Above is a screenshot of the new Associated Students of the University of Nevada website. The website took nine and a half months to develop at a cost of  $22,000.

Above is a screenshot of the new Associated Students of the University of Nevada website. The website took nine and a half months to develop at a cost of $22,000.

Staff Report

After spending more than nine months in development, the completely revamped website for the Associated Students of the University of Nevada has gone live. The newest iteration of nevadaasun.com, which launched on Jan. 25, was created to modernize ASUN’s platform and keep pace with changing technology.

The recent redesign was first proposed in October 2013, but deliberations among the student government continued for seven months before funds were approved in April 2014.

However, during the April 4 senate meeting where the redesign was approved, six senators expressed concern that a new website was not necessary and that the old, then current, website did not have any functional issues.

Additionally, when funding was discussed, there were worries over the steep increase in price and that the redesign would occur too close to the last. The previous website-overhaul had only cost $15,000, adjusted for inflation, while the new website would amount to over $22,000.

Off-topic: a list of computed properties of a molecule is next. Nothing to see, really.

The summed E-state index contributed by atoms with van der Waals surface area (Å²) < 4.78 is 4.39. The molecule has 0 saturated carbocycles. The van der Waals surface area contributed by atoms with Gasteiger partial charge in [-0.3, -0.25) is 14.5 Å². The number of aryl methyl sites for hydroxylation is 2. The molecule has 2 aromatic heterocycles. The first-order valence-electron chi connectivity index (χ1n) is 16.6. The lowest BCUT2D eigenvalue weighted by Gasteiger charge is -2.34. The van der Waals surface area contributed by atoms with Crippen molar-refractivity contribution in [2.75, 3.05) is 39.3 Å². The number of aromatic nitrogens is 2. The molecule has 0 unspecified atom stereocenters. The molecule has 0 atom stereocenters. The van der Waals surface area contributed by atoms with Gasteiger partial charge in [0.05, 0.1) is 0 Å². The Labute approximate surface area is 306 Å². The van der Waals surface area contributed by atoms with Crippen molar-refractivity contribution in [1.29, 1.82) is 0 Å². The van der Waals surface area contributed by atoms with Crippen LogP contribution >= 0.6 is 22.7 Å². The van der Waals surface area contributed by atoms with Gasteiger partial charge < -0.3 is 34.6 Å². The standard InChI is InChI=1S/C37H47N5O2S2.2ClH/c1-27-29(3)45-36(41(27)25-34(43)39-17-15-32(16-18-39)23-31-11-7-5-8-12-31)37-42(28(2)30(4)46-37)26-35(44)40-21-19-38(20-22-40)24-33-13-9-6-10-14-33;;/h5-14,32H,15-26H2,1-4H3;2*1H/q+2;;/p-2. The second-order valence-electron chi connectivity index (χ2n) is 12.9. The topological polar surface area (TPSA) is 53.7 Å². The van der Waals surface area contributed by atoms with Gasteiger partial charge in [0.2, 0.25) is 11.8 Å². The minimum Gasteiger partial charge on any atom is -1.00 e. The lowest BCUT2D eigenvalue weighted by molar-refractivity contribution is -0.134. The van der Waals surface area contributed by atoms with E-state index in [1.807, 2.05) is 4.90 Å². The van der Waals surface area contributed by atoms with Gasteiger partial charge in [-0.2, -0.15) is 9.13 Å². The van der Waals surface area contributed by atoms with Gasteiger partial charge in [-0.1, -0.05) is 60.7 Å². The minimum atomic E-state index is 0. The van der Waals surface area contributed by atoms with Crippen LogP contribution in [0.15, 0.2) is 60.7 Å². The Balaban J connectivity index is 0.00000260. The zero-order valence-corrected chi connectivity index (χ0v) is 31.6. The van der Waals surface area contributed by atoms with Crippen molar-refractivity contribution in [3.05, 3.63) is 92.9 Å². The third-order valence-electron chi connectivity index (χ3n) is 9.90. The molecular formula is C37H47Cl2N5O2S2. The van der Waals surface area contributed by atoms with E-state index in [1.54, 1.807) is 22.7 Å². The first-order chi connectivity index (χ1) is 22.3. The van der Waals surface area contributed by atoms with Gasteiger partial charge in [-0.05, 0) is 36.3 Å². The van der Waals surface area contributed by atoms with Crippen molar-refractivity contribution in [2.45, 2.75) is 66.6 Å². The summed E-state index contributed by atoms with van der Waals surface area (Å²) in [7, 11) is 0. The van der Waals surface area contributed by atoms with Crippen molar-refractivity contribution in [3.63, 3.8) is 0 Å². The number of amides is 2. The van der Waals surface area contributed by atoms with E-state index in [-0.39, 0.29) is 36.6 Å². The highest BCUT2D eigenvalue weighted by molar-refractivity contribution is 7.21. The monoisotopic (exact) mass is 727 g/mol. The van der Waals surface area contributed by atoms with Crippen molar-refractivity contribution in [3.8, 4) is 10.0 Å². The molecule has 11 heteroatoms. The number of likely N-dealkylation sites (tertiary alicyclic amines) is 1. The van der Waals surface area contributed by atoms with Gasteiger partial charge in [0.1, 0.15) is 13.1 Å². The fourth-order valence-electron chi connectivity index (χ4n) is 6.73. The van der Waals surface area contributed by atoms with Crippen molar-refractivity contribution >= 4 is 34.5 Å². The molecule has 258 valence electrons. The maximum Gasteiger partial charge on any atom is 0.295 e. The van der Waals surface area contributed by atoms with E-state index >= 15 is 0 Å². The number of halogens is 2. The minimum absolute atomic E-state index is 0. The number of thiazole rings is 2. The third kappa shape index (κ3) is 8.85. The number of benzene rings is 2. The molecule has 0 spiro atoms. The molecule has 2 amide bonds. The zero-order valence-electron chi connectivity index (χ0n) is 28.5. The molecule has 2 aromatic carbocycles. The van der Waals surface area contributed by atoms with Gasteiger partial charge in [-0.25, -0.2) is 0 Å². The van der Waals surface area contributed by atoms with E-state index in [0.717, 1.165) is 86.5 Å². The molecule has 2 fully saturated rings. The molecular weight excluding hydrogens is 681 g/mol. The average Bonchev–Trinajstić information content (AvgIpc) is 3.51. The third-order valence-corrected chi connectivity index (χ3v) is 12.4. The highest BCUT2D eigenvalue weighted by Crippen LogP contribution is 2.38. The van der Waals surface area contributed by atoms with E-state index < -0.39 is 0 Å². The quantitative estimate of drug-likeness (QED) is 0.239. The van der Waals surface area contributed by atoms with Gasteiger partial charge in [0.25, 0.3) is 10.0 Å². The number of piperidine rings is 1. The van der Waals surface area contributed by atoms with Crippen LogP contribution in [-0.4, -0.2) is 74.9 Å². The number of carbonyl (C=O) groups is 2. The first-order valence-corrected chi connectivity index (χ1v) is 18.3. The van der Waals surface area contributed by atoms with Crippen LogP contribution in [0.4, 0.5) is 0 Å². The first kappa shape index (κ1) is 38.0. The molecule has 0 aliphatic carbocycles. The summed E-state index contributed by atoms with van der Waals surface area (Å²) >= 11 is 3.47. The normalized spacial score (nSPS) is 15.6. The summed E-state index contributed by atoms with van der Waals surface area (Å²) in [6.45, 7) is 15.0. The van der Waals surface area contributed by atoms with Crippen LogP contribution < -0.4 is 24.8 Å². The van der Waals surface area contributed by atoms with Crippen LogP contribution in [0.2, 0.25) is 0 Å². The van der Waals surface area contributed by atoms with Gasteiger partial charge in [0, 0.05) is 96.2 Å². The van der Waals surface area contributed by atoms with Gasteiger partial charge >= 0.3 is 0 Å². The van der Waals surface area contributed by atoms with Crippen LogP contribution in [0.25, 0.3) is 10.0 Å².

At the time of deliberation, the website was less than three years old, meaning that the new proposal conflicted with the Statutes of the Associated Students, which mandates that any capital spending project have a minimum service life of three years.

In spite of these worries, the senate approved the appropriation and the building of the website began. The funds were paid to the Abbi Agency, a local public relations and marketing firm. From there, Boost Creative, a local ad agency, was contracted to take full creative and technical control of the project.

While retaining much of the functionality of the last website, the redesign comes with several key changes in addition to a major aesthetic facelift. The website now includes responsive design, allowing the site to adapt to different screen sizes, and is compliant with the Americans with Disabilities Act.

However, the most extensive change is in the way information has been condensed and simplified in an attempt by ASUN to make the website more accessible to a wider range of students.

Thus far, the website seems to be doing just that, according to ASUN director of public and campus relations Matt Lush.

“We’ve received a lot of positive feedback,” Lush said. “This group of leaders is about to complete their terms in office and we’re going to have a whole new set. I think, internally, it sort of inspires this new group of leaders, and [the website acts] sort of like an internal tool for inspiring them.”

Even so, the launch was not without its hiccups. Although the website is currently functional, campus IT was forced to postpone continued development of the website to deal with a bout of malware. As a result, certain pieces of information, namely the pictures and bios of current government officers, have been left off of the website temporarily. The issue is expected to be addressed in the near future.

Nevertheless, Lush remains confident that the website will continue to serve ASUN and the student body well into the coming years.

“It’s a new identity,” Lush said. “The process for doing that though takes quite an extensive amount of time. I think all of us were sort of unaware of just how big of a process it would be, but we pushed through it and created something really cool.”

The news desk can be reached at cboline@sagebrush.unr.edu and on Twitter @TheSagebrush.